What does biblical religion teach about loan forgiveness? —GetReligion

The president claims the power to bypass Congress under the “HEROES Act,” passed after the September 11 attacks, which allows for pardons in the event of “a military operation or national emergency.” Biden interprets the COVID pandemic as such an emergency; critics call it a stretch.

Biden says now “people can finally start crawling under this mountain of debt to pay their rent and their utilities, to finally think about buying a house or starting a family or starting a business.” But one the wall street journal the editorial called the cancellations “unfair to Americans who paid off their loans or didn’t go to college” and accused Biden of “the greatest executive usurpation of Congress in modern history.”

As all of this unfolds, does the Bible, which has so long shaped moral judgments about public policy, have anything to say about these issues?

Liberal Protestant blogger John Pavlovitz chastised Christians who oppose Biden, saying they ignore that “their whole professed religion is based on the idea of ​​a canceled debt. Way to lose the plot, kids.

Podcaster Allie Beth Stuckey responded for World magazine that “the debt is sin, and Jesus, God made flesh, willingly paid it in our place by his death on a cross” so that “we may be reconciled to God forever”.

A formulation of the most recited prayer in history asks God to “forgive us our debts as we forgive our debtors”. In The residents magazine,” which advocates “racial and social justice” on “biblical” grounds, Braxton Brewington of the Debt Collective writes that the Lord’s Prayer teaches “the abolition of debt,” so the United States should be fine. beyond Biden’s plan, by wiping out all student debt. and all credit card balances owed for “medical care, rent, and other basic needs.”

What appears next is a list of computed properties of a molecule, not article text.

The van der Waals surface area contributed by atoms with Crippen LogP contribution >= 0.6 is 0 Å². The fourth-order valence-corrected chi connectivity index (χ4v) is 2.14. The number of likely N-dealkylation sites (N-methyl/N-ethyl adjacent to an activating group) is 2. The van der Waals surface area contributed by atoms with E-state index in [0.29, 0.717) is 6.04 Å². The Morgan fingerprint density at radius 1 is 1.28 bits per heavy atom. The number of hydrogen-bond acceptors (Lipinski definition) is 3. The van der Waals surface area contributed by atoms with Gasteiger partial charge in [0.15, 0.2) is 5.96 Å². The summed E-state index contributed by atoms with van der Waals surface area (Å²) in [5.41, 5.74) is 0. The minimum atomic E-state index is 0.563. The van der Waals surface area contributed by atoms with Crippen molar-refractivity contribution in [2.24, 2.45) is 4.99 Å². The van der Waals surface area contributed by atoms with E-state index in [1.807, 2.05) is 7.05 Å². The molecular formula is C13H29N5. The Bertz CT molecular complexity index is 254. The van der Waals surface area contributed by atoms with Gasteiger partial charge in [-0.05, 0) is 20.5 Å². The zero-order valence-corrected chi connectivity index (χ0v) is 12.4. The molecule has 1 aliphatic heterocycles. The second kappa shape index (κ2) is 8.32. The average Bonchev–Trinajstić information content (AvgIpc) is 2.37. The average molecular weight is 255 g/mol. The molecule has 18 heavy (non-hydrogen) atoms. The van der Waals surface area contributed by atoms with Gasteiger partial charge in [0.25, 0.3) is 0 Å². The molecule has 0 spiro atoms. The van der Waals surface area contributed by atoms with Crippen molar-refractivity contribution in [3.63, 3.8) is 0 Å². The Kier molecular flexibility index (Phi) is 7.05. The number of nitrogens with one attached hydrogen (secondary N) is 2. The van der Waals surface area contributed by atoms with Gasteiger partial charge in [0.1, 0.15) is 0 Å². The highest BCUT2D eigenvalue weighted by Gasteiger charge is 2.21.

The conventional Christian interpretation is that the Lord’s Prayer concerns the spiritual and moral failures of each individual, not financial affairs, although it may involve societal as well as personal sins. Consider also Jesus’ well-known parable of the merciless servant in Matthew 18:21-35.

Of course, the Old and New Testaments are filled with warnings to help those caught in economic distress. And remarkably, the scriptures prescribe complete forgiveness of debts during the “Sabbatical year,” as Deuteronomy 15:1-2 (JPS Translation) shows: “In every seventh year you shall practice the forgiveness of debts. Such will be the nature of the remission: each creditor will remit the due which he claims to his fellow man; he will not blame his fellow man or his relative, for the proclaimed remission comes from the Eternal. …“

Why? That “there shall be no needy among you” in the promised land.

Note that the cancellation of debt did not apply to non-Israelites and the nation was told not to become a debtor, which is how the Book of Proverbs advised individuals. There were limits to forgiveness, and when the system became impractical, the influential Rabbi Hillel the Elder of the 1st century BCE devised a workaround as the courts largely took over debt management, whereas a literal reading applied Deuteronomy only to individual creditors.

Why seven years? It is a sacred number seen in the seven days of creation and the unique seven day week of scripture which ends with a carefree Sabbath of earning a living. In addition, the biblical seven times seven Jubilee returned ancestral lands and freed indentured slaves (see Leviticus 25), although it is historically unclear whether this was a broad observance or only of an ideal.

CONTINUE READING:What does biblical religion teach about canceling loan debts?by Richard Ostling.

FIRST IMAGE : Uncredited illustration with a feature titled “Student Loan Debt Forgiveness & Elimination – Top 4 Pros and Cons” on the Britannica ProCon.org website.

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